Revising the Standards

A potential change in radio-frequency limits heats up a longstanding controversy.

Admittedly, Gordon Hamilton isn't the most objective person when it comes to the debate about the would-be hazards of radio- frequency emissions, known as RF.

Hamilton, a home-remodeling pro with a sideline in auto restoration, has lived on Jefferson County's Lookout Mountain, the location of the metro area's largest and most extensive antenna farm, since 1976. Today his house is so close to Channel 31's tower that it might be in danger were a strong wind to tip over the spindly structure. Therefore, he and his wife, Nancy Hamilton, spent most of the fifteen years they were married immersed in a miasma of television and radio waves that played havoc with their various gadgets. Gordon, for instance, can only get a handful of radio stations on his expensive Bose receiver because the appliance is so flooded with contradictory electronic signals -- and if he doesn't wrap his phone cord around his arm while making a call, assorted broadcasts crackle through the speaker more clearly than the voice of the person he's talking to. "There are also these noises that I hear in my shop," he allows. "The piping must act as an antenna, picking up some frequencies and magnifying them to an audible point."

But these annoyances are infinitesimal compared with what happened to Nancy. In November 2000, when she was in her early fifties, she discovered a lump on the roof of her mouth that grew steadily in size. The following March, she was diagnosed with nasopharyngeal carcinoma, a fairly rare and especially deadly form of cancer that has been anecdotally linked to the nonionizing radiation associated with RF exposure. Doctors wanted to treat the tumor with a different type of radiation -- the ionizing sort, whose effects for good or ill are well documented. But Nancy, who'd witnessed the devastating impact of such therapy on a close friend who subsequently perished, decided to try a series of alternative cures instead. These methods didn't work, however, and in June, she began to slip away -- but not before expressing concerns that continue to haunt Gordon to this day.

Gordon Hamilton lives near the Lookout Mountain antenna farm.
John Johnston
Gordon Hamilton lives near the Lookout Mountain antenna farm.

"Some of her dying words were, 'If only you would have gotten me off this mountain...,'" he recalls. And then he breaks down.

Nancy's story provides powerful motivation for Lookout Mountain-area residents who object to the proposed addition of a digital tower to the antenna nest ("Tower Failure," January 24). But even as these protesters argue that nonionizing radiation poses serious health perils (a claim that's yet to be proven definitively), New York's Institute of Electrical and Electronics Engineers is considering whether to relax its rules about radio frequencies -- and since the Federal Communications Commission uses the IEEE guidelines as its own, such a shift might well allow broadcasters like those with towers near the Hamilton abode to legally emit much higher RF levels than are currently permissible.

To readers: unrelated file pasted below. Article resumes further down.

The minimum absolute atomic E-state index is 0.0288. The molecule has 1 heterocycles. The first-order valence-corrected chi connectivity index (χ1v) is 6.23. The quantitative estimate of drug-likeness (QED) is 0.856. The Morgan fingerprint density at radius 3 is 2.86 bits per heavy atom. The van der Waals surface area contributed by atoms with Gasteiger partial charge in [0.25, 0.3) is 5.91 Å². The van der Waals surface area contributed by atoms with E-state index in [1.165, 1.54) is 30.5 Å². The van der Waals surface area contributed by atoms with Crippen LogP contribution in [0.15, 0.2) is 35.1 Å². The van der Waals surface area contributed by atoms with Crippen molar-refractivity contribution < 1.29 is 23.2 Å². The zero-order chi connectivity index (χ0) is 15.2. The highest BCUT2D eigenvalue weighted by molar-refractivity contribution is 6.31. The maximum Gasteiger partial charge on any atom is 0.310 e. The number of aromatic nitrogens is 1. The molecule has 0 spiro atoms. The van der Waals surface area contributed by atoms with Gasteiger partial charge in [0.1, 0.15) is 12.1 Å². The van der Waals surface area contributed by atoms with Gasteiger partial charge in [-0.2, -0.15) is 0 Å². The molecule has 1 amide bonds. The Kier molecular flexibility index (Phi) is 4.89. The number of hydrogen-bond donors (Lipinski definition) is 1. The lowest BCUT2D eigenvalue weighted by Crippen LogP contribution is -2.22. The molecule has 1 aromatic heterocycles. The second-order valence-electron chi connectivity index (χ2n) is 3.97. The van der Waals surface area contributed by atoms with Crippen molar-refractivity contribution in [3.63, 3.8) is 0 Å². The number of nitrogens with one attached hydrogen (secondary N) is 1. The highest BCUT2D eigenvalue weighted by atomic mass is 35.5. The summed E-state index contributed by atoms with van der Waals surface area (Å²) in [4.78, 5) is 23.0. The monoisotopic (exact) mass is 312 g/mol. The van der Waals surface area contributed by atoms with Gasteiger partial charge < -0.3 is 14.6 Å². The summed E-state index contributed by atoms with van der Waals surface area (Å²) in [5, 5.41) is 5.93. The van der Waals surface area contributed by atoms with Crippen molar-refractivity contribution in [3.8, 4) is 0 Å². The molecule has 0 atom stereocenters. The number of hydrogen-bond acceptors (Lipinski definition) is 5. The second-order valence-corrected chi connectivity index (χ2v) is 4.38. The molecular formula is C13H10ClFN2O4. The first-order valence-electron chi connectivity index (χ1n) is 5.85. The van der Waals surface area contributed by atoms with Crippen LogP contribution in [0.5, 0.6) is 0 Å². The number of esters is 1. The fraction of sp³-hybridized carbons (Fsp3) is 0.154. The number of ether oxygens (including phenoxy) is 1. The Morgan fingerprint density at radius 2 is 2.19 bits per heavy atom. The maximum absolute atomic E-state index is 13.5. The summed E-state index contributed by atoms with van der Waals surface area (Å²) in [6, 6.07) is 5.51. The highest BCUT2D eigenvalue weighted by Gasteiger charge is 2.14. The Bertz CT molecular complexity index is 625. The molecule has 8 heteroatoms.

Predictably, the mere possibility of loosening RF standards has stoked the ire of folks such as Deb Carney, attorney for Canyon Area Residents for the Environment (CARE), a group that opposes new towers on Lookout Mountain. To her, the most important question is, "Are we going to use prudent avoidance of risk, or are we going to wait until there's absolute proof that continued exposure harms or kills before taking any action?"

Las Vegas-based Richard A. Tell, who's been heavily involved in IEEE's national-standards revision process, won't take that bait. He says study after study shows that RF exposure doesn't hurt people unless "the thermal effect" -- the level at which nonionizing radiation heats the body -- is triggered. "Some people don't want to hear that," notes Tell, who served as a consultant to Channel 4 during a previous attempt to put a digital tower on Lookout Mountain. He's presently providing services to Pinnacle Towers Inc., which wants to place a similar device on Eldorado Mountain, south of Boulder. "My simple response to them is 'Please show us where we have erred. Tell us where we're wrong.' And so far, they haven't been able to do that."

Even so, Tell emphasizes that "nothing we've talked about so far is in any sense of the word final." And indeed, the paper that's largely responsible for the latest RF brouhaha -- "IEEE Standard for Safety Levels With Respect to Human Exposure to Radio Frequency Electromagnetic Fields, 3 kHz to 300 GHz," a 31-page manuscript assembled by Tell -- is clearly labeled "Preliminary Draft." Furthermore, each page ends with this straightforward sentence: "This document is a working draft revision and is not intended for general distribution."

That didn't prevent copies from being leaked to Microwave News and RCR News, two specialty publications that printed articles on the subject in recent months. Neither did it stop EMR Network, a Vermont-based watchdog group in which Carney is involved, from posting the document on its Web site, IEEE representatives threatened EMR with legal action unless it removed the text from the site. But after Carney consulted with assorted lawyers, who told her that the previous articles had already pushed the draft into the public domain, Janet Newton, EMR's president, decided to hold her ground. "We try to be a clearinghouse of information," Newton says. "And this is information people need to know."

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